There are those of us who pull our weight in traditional roles in existing organizations, doing the best we can to make a positive difference and earn a living.
There are those of us who hold our breath and jump….into the waters of entrepreneurship and independence in order to innovate, to have flexibility, to make a positive difference and earn a living.
Perhaps the most valuable people of all are intrapranuers – entrepreneurs inside. They work tirelessly against corporate structures and cultures to make a positive difference and earn a living. It’s not easy:
- They usually make progress more slowly than they desire. They must be patient
- They often don’t have positional power. They must influence and persuade.
- They are not always appreciated and sometimes feared, or worse, marginalized. They must be centered and optimistic.
- They see a new way/product/service before others do. They must have vision, insight, and foresight.
- They must move the powers- and assets-that-be in new directions. They must be politically savvy.
- They disrupt. They must have faith and courage.
Clay Christensen showed us how disruptive innovation, enabled by capitalism, drives the American economy. Creative destruction. Small, nimble companies taking over industries from sleepy incumbents, ensured overall economic vitality in the 20th century. What happens now that so much power, money, people, and assets are tied up in companies too big to fail with limited upside potential in continued productivity improvements? Large companies have economies of scale that small companies cannot access anytime soon, and they still need to innovate (e.g., Dow Chemical). Innovation at that scale is vital to our country’s competitiveness. This is not just a challenge of for-profit companies. Healthcare, government organizations, social services, higher education, orchestras, museums, etc….all need to innovate.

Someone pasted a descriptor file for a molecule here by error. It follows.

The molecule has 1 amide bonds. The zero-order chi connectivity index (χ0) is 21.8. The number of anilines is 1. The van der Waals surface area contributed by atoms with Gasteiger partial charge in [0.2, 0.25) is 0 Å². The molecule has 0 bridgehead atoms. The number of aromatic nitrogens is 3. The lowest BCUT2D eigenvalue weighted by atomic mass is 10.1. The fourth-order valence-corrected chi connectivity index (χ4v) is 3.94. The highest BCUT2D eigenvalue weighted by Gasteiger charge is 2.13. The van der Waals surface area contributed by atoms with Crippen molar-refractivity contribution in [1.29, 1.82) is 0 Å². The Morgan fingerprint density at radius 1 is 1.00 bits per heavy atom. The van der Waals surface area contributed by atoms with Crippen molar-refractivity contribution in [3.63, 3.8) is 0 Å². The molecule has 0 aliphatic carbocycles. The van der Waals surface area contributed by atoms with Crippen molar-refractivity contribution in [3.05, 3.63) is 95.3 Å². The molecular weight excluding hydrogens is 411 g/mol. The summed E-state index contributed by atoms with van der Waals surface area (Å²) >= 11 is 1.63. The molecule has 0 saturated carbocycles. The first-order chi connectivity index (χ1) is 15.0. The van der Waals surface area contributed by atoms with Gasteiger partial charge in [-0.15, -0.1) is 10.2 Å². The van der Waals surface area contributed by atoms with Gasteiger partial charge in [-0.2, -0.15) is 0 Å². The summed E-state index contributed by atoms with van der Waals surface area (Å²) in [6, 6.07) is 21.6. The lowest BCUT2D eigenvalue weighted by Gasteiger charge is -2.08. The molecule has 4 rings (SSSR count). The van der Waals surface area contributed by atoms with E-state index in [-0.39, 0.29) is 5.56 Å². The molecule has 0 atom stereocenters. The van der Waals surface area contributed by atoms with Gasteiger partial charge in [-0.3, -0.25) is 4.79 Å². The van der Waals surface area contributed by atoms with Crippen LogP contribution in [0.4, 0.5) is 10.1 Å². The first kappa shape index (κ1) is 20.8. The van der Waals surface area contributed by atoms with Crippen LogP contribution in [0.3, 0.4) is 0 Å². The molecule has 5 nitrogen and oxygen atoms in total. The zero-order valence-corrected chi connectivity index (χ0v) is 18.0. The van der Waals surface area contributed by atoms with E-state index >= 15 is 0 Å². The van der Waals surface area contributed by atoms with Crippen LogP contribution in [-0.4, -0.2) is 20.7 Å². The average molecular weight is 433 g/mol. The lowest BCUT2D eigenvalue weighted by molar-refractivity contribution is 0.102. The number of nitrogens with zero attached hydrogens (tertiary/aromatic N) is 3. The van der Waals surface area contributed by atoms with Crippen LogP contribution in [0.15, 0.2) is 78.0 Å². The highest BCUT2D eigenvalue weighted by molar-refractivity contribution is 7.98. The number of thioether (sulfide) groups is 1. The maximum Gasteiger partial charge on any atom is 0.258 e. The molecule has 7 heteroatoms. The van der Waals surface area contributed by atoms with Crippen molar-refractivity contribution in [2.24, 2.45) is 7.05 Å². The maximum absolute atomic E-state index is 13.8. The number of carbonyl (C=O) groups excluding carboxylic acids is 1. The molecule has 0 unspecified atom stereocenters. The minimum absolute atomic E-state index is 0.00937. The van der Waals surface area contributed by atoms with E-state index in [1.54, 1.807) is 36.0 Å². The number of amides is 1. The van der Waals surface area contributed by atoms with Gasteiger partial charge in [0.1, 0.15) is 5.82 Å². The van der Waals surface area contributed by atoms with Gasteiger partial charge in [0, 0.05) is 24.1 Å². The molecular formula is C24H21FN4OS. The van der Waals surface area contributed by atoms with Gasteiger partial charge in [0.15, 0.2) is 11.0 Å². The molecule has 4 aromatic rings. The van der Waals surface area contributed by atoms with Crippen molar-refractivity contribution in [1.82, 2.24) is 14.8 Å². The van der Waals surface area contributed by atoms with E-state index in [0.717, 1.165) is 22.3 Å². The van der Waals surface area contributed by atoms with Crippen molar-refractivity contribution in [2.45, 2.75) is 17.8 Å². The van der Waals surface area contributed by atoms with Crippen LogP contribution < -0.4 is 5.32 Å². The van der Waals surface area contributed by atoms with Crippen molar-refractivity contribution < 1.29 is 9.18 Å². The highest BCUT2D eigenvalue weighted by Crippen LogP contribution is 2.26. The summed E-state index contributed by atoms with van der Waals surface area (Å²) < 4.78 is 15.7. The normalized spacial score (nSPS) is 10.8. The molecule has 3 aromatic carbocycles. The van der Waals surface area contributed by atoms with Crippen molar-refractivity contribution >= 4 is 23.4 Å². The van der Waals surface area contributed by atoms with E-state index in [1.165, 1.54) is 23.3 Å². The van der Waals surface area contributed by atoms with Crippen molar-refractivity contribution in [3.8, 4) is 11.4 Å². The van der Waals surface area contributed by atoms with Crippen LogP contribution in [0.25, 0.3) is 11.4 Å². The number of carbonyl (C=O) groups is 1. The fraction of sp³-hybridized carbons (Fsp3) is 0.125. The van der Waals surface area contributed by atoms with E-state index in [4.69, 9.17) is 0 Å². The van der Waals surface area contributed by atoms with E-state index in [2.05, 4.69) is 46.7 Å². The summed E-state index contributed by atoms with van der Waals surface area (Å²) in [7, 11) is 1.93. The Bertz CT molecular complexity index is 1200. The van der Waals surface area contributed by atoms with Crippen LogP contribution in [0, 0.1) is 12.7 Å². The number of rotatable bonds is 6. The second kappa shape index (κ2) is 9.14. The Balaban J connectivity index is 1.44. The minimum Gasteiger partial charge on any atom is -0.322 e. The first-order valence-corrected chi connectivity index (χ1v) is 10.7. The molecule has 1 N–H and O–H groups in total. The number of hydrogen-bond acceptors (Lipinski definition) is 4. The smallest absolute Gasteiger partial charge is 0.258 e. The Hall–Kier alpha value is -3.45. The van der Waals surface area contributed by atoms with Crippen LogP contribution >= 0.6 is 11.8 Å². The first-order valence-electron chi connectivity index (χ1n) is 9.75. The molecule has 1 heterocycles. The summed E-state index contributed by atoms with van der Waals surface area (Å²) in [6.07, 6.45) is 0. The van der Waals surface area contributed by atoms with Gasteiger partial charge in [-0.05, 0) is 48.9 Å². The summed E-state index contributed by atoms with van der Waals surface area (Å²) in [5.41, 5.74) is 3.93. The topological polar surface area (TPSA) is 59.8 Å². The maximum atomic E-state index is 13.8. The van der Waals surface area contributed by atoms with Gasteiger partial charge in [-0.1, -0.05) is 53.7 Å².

Intrapranuers are pushing that rock up the hill, often operating in organizations without a currency of empathy. They need our help. Who is it in your organization? Is it you? If so, what would help you? Let us know.
Meanwhile, thank you.
Photo from sparktostartover.com